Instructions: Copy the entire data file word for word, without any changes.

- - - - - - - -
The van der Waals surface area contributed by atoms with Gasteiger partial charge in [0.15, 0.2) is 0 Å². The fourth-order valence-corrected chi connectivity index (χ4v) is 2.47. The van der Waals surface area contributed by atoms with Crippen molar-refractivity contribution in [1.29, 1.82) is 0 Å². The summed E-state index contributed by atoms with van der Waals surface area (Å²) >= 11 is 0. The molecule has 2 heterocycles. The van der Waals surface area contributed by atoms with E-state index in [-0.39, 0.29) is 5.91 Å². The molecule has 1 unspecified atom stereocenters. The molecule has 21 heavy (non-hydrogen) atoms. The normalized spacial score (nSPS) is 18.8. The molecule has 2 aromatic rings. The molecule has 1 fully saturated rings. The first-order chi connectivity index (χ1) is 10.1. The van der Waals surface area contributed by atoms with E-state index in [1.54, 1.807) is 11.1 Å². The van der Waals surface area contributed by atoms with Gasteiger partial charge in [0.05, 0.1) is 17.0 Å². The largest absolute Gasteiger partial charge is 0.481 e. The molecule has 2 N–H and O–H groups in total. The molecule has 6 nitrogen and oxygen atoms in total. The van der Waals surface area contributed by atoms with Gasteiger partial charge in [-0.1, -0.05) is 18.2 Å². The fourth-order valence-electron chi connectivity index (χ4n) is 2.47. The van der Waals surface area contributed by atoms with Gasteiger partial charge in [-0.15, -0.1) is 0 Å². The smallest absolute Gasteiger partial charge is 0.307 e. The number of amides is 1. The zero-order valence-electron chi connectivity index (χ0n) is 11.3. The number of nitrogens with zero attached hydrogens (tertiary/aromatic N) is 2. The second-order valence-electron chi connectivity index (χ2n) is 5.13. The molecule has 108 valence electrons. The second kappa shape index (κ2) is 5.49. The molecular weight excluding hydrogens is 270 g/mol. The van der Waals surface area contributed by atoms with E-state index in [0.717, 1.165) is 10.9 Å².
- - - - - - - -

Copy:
The van der Waals surface area contributed by atoms with Gasteiger partial charge in [0.15, 0.2) is 0 Å². The fourth-order valence-corrected chi connectivity index (χ4v) is 2.47. The van der Waals surface area contributed by atoms with Crippen molar-refractivity contribution in [1.29, 1.82) is 0 Å². The summed E-state index contributed by atoms with van der Waals surface area (Å²) >= 11 is 0. The molecule has 2 heterocycles. The van der Waals surface area contributed by atoms with E-state index in [-0.39, 0.29) is 5.91 Å². The molecule has 1 unspecified atom stereocenters. The molecule has 21 heavy (non-hydrogen) atoms. The normalized spacial score (nSPS) is 18.8. The molecule has 2 aromatic rings. The molecule has 1 fully saturated rings. The first-order chi connectivity index (χ1) is 10.1. The van der Waals surface area contributed by atoms with E-state index in [1.54, 1.807) is 11.1 Å². The van der Waals surface area contributed by atoms with Gasteiger partial charge in [0.05, 0.1) is 17.0 Å². The largest absolute Gasteiger partial charge is 0.481 e. The molecule has 2 N–H and O–H groups in total. The molecule has 6 nitrogen and oxygen atoms in total. The van der Waals surface area contributed by atoms with Gasteiger partial charge in [-0.1, -0.05) is 18.2 Å². The fourth-order valence-electron chi connectivity index (χ4n) is 2.47. The van der Waals surface area contributed by atoms with Gasteiger partial charge in [-0.15, -0.1) is 0 Å². The smallest absolute Gasteiger partial charge is 0.307 e. The number of amides is 1. The zero-order valence-electron chi connectivity index (χ0n) is 11.3. The number of nitrogens with zero attached hydrogens (tertiary/aromatic N) is 2. The second-order valence-electron chi connectivity index (χ2n) is 5.13. The molecule has 108 valence electrons. The second kappa shape index (κ2) is 5.49. The molecular weight excluding hydrogens is 270 g/mol. The van der Waals surface area contributed by atoms with E-state index in [0.717, 1.165) is 10.9 Å².